France says Amazon must charge more for book deliveries

This bookstore in northwestern France was forced to close during the pandemic.
This bookstore in northwestern France was forced to close during the pandemic. A new law has been passed to protect companies like these from online retailers such as Amazon. (Photo by Damien MEYER / AFP)
The French government has pushed through a new law designed to help traditional bookstores in France compete with retail giants like Amazon. France has more independent book shops than most European countries but the lockdown has hit the sector badly.

Amazon and other e-commerce sites in France will have to charge more for book deliveries, according to a law voted Thursday aimed at helping traditional bookstores survive tough online competition.

The new rules target retail giants like Amazon, which charges the legal minimum of one cent for home book deliveries, leaving French publishers and stores unable to compete.

Laure Darcos, a senator sponsoring the law, accused Amazon of pursuing “a predatory business model” that had to be curbed.

In future, book deliveries “cannot be offered free of charge” the new law says, but must carry a “minimum charge” the level of which will be set by the French government.

Culture Minister Roselyne Bachelot said the law, which was backed by the National Assembly in October before winning unanimous Senate approval on Thursday, will “promote fairness” in the book trade.

Amazon, which had been lobbying against the law, said the new measure would amputate the purchasing power of French consumers by an annual €250 million as delivery charges rise.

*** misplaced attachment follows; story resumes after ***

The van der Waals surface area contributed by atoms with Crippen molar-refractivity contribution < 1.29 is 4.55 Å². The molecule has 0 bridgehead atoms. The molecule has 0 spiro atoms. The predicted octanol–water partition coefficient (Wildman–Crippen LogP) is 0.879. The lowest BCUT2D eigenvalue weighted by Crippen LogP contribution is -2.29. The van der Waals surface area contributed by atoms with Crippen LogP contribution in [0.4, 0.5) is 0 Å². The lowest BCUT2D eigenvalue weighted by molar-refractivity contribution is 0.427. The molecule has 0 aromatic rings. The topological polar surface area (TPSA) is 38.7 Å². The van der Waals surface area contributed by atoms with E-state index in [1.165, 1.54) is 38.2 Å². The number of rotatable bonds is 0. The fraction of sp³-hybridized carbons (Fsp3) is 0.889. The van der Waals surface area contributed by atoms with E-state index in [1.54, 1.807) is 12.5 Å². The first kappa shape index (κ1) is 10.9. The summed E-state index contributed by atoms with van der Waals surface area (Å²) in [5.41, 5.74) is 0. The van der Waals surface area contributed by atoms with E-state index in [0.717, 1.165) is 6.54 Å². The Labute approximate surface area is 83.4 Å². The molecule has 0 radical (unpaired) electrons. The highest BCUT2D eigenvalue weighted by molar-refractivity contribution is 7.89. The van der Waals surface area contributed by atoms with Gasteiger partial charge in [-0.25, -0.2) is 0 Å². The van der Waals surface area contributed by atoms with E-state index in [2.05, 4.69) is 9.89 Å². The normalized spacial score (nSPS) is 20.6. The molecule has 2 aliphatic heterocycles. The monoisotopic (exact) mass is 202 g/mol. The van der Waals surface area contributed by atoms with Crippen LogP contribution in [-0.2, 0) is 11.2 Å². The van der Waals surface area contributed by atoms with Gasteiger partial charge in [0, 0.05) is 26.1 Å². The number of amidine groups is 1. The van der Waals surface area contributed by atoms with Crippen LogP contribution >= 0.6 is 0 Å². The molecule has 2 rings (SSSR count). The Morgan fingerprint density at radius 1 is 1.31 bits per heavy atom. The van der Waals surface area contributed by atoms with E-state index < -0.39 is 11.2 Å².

A spokesman said that 40 percent of Amazon’s book deliveries went to French areas with no bookshops which he said was the case for “90 percent of French municipalities”.

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France has 3,300 independent book shops, more than most other European countries, but the bricks-and-mortar outlets suffered during Covid lockdowns that kept customers away even as the online book market flourished.

A fixed price system for books, in force since 1981, protects them from discounting by online competitors.

Banned from cutting book prices directly, internet giants like Amazon instead made home deliveries practically free, a strategy the traditional outlets with already dwindling margins were unable to match.

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  1. It’s about time French shopkeepers stopped relying on the Government to keep them open. If they can’t complete in a marketplace, they should close. That applies to all, not just bookshops.

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